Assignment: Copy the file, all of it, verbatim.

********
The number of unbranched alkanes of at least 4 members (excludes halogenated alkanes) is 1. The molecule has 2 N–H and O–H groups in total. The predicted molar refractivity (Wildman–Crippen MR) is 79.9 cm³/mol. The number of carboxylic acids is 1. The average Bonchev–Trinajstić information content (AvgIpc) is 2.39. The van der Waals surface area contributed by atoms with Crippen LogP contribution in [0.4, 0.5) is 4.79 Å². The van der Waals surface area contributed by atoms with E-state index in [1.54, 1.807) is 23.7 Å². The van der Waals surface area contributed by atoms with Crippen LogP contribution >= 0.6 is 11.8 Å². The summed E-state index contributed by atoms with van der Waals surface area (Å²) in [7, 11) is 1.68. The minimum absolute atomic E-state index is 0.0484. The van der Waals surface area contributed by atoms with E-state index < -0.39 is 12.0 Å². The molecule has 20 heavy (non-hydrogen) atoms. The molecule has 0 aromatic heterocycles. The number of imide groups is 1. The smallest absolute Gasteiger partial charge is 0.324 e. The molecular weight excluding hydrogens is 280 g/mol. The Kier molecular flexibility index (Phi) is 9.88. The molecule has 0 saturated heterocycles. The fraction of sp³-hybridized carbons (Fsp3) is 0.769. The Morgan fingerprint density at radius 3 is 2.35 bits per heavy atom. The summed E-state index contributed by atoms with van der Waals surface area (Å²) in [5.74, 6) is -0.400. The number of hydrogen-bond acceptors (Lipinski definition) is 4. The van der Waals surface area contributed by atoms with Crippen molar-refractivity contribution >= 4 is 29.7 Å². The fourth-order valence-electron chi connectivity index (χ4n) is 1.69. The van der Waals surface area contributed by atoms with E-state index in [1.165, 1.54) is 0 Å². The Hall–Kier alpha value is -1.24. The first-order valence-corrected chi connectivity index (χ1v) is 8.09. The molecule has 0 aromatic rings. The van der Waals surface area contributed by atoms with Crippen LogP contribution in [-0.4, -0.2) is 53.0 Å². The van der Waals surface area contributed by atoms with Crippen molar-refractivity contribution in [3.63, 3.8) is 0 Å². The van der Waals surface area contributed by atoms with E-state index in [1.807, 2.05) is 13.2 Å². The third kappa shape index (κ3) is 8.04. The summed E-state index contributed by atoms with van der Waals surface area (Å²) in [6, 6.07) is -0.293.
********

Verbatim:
The number of unbranched alkanes of at least 4 members (excludes halogenated alkanes) is 1. The molecule has 2 N–H and O–H groups in total. The predicted molar refractivity (Wildman–Crippen MR) is 79.9 cm³/mol. The number of carboxylic acids is 1. The average Bonchev–Trinajstić information content (AvgIpc) is 2.39. The van der Waals surface area contributed by atoms with Crippen LogP contribution in [0.4, 0.5) is 4.79 Å². The van der Waals surface area contributed by atoms with E-state index in [1.54, 1.807) is 23.7 Å². The van der Waals surface area contributed by atoms with Crippen LogP contribution >= 0.6 is 11.8 Å². The summed E-state index contributed by atoms with van der Waals surface area (Å²) in [7, 11) is 1.68. The minimum absolute atomic E-state index is 0.0484. The van der Waals surface area contributed by atoms with E-state index < -0.39 is 12.0 Å². The molecule has 20 heavy (non-hydrogen) atoms. The molecule has 0 aromatic heterocycles. The number of imide groups is 1. The smallest absolute Gasteiger partial charge is 0.324 e. The molecular weight excluding hydrogens is 280 g/mol. The Kier molecular flexibility index (Phi) is 9.88. The molecule has 0 saturated heterocycles. The fraction of sp³-hybridized carbons (Fsp3) is 0.769. The Morgan fingerprint density at radius 3 is 2.35 bits per heavy atom. The summed E-state index contributed by atoms with van der Waals surface area (Å²) in [5.74, 6) is -0.400. The number of hydrogen-bond acceptors (Lipinski definition) is 4. The van der Waals surface area contributed by atoms with Crippen molar-refractivity contribution >= 4 is 29.7 Å². The fourth-order valence-electron chi connectivity index (χ4n) is 1.69. The van der Waals surface area contributed by atoms with E-state index in [1.165, 1.54) is 0 Å². The Hall–Kier alpha value is -1.24. The first-order valence-corrected chi connectivity index (χ1v) is 8.09. The molecule has 0 aromatic rings. The van der Waals surface area contributed by atoms with Crippen LogP contribution in [-0.4, -0.2) is 53.0 Å². The van der Waals surface area contributed by atoms with Crippen molar-refractivity contribution in [3.63, 3.8) is 0 Å². The van der Waals surface area contributed by atoms with E-state index in [1.807, 2.05) is 13.2 Å². The third kappa shape index (κ3) is 8.04. The summed E-state index contributed by atoms with van der Waals surface area (Å²) in [6, 6.07) is -0.293.